The Ins and Outs of Joint Legal Custody
We offer appointments by phone, video, or in-person.
Andalman and Flynn logo

The Ins and Outs of Joint Legal Custody

Apr 7, 2023 | Articles, Child Custody

By: Mary Ellen Flynn, Esq.

When you think of custody, most parents think only of a custody schedule with visitation. However, a Maryland court will issue an order addressing legal custody as well.

Legal custody refers to the decision-making about the child. Legal decisions, including education, religion, and the child’s medical care, must be made. Physical custody refers to the child’s schedule between the parents. This will include weekday and weekend visitations and holiday and vacation schedules.

As parents who are no longer together, you have to decide if you will have joint or sole legal and physical custody. If you cannot decide, a judge will do so.

1. Joint legal custody means both parents have a right and say so in all legal decisions about their child.

For joint legal custody, this means that both parents will together make all decisions about the care or welfare of the child.  Therefore, the parents must agree before the child can attend a school or undergo a medical procedure. If one parent is given sole legal custody, then that parent may solely make the important decisions relating to the child.

2. Joint physical custody means the child will have shared time between both parent’s homes, and both parents will contribute to the child’s expenses.

In many cases, the parents will split 50/50 residential custody, which means the child will spend equal time at both homes. One of the most common custody schedules for joint physical custody is the 2-2-5-5 schedule. With this schedule, the child will spend two days with one parent, two days with the other parent, five days with one parent, and so on. However, different schedules may work better for a family, such as a child living with one parent during the school year and the other during the summer and vacation time away from school.

As parents, if you cannot reach an agreement to address legal and physical custody, then you will have to seek the assistance of a court of law to decide. Based on the facts of your case, the courts have the discretion to determine what is in the child’s best interest. The court will only award joint legal custody if the parents are willing to cooperate.

The best interest of the child standard includes the judge receiving evidence of and considering:

  1. The fitness of each of the parents to make decisions for the child.
  2. The character and reputation of each parent.
  3. The desire for any agreements between the parties.
  4. The ability to maintain a family relationship.
  5. The preference of the child.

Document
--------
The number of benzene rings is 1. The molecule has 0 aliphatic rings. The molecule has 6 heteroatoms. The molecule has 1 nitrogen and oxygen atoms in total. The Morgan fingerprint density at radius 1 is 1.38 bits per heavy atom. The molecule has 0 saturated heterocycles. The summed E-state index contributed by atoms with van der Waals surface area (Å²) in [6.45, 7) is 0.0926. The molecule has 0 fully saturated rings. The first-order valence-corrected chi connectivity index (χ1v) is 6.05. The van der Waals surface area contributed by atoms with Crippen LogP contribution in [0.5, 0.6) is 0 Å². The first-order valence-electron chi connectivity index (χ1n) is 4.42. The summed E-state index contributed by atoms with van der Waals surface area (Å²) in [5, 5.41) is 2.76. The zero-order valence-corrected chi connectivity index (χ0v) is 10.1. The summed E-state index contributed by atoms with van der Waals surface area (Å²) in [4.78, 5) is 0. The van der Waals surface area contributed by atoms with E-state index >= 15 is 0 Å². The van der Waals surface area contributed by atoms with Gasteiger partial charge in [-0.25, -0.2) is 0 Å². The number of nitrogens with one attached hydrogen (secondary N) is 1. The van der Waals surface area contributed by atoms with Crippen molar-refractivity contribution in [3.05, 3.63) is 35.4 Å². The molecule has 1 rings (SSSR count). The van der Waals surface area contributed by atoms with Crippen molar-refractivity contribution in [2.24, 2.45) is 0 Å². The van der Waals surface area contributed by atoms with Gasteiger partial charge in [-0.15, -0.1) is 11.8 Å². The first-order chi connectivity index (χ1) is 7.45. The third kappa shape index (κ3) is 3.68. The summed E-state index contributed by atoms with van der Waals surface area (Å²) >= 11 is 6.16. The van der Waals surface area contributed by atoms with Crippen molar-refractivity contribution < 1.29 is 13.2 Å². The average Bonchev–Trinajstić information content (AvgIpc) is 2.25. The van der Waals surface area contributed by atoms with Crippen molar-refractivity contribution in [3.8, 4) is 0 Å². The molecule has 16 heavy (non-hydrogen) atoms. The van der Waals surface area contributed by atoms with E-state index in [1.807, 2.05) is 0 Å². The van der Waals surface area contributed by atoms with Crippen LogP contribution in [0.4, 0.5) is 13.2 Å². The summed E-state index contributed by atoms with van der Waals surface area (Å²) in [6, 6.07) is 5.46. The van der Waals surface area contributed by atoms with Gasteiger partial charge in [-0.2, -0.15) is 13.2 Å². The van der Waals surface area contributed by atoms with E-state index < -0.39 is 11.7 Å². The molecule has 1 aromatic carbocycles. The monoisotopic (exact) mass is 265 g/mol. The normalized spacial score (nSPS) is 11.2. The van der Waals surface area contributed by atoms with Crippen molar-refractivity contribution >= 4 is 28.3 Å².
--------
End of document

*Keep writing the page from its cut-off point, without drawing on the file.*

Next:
6. Material opportunities affecting the future of the child.
  7. The age, health, and sex of the child.
  8. The residences of the parents and the opportunity for visitation.
  9. The length of separation the child will have from the parents.
  10. Any prior voluntary abandonment or surrender of the child by a parent.
  11. The parent’s ability to communicate and reach shared decisions about the child.
  12. The willingness of the parties to share custody.
  13. The relationship established between the child and each party.
  14. The potential disruption of the child’s social and school life.
  15. The geographic proximity of the parent’s homes.
  16. The demands of the parent’s employment.
  17. The age and number of children.
  18. The sincerity of the parent’s requests.
  19. The financial status of the parties.
  20. The impact of any state or federal assistance.

Plus, any other factors the court finds helpful in deciding. The court does not take these decisions lightly, nor should the parents. Custody cases are complex and have a lasting impact on every family member. If you or someone you know is going through a custody dispute, don’t hesitate to contact the attorneys at Andalman and Flynn and schedule a consultation.

About Andalman & Flynn, P.C.: Founded in 1998 in downtown Silver Spring, Maryland, Andalman & Flynn has forged a distinguished reputation for legal excellence. The Firm practices family lawestate planning, and probate throughout Maryland and the District of Columbia, and represents individuals seeking disability benefits throughout the country. The Firm focuses on cases that impact the rights of everyone and is there for clients when responsive legal help is most critical. The Firm has provided legal analysis on national and local television and radio, and its attorneys often testify before legislative bodies and are routinely invited to contribute to prominent legal publications. For more information about Andalman & Flynn, please visit the website at or call 301.563.6685.